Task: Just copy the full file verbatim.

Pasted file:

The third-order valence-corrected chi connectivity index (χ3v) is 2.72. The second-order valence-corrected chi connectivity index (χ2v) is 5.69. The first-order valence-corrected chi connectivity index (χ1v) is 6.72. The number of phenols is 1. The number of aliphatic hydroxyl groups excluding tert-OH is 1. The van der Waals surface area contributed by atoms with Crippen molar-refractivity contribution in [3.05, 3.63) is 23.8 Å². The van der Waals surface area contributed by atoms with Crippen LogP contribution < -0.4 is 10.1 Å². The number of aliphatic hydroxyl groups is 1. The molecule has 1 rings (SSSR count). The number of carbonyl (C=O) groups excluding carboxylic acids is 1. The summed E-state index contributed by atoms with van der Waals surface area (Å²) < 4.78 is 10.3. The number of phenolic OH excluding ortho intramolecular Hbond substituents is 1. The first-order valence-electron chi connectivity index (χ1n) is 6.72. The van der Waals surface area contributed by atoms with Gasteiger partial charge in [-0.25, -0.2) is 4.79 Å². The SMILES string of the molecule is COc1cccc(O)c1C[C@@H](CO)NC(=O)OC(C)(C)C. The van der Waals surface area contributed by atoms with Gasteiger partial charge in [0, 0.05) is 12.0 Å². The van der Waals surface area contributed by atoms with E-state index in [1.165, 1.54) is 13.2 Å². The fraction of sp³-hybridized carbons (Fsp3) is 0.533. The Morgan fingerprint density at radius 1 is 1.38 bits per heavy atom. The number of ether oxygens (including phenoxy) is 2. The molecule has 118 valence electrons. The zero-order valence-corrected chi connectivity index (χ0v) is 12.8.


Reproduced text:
The third-order valence-corrected chi connectivity index (χ3v) is 2.72. The second-order valence-corrected chi connectivity index (χ2v) is 5.69. The first-order valence-corrected chi connectivity index (χ1v) is 6.72. The number of phenols is 1. The number of aliphatic hydroxyl groups excluding tert-OH is 1. The van der Waals surface area contributed by atoms with Crippen molar-refractivity contribution in [3.05, 3.63) is 23.8 Å². The van der Waals surface area contributed by atoms with Crippen LogP contribution < -0.4 is 10.1 Å². The number of aliphatic hydroxyl groups is 1. The molecule has 1 rings (SSSR count). The number of carbonyl (C=O) groups excluding carboxylic acids is 1. The summed E-state index contributed by atoms with van der Waals surface area (Å²) < 4.78 is 10.3. The number of phenolic OH excluding ortho intramolecular Hbond substituents is 1. The first-order valence-electron chi connectivity index (χ1n) is 6.72. The van der Waals surface area contributed by atoms with Gasteiger partial charge in [-0.25, -0.2) is 4.79 Å². The SMILES string of the molecule is COc1cccc(O)c1C[C@@H](CO)NC(=O)OC(C)(C)C. The van der Waals surface area contributed by atoms with Gasteiger partial charge in [0, 0.05) is 12.0 Å². The van der Waals surface area contributed by atoms with E-state index in [1.165, 1.54) is 13.2 Å². The fraction of sp³-hybridized carbons (Fsp3) is 0.533. The Morgan fingerprint density at radius 1 is 1.38 bits per heavy atom. The number of ether oxygens (including phenoxy) is 2. The molecule has 118 valence electrons. The zero-order valence-corrected chi connectivity index (χ0v) is 12.8.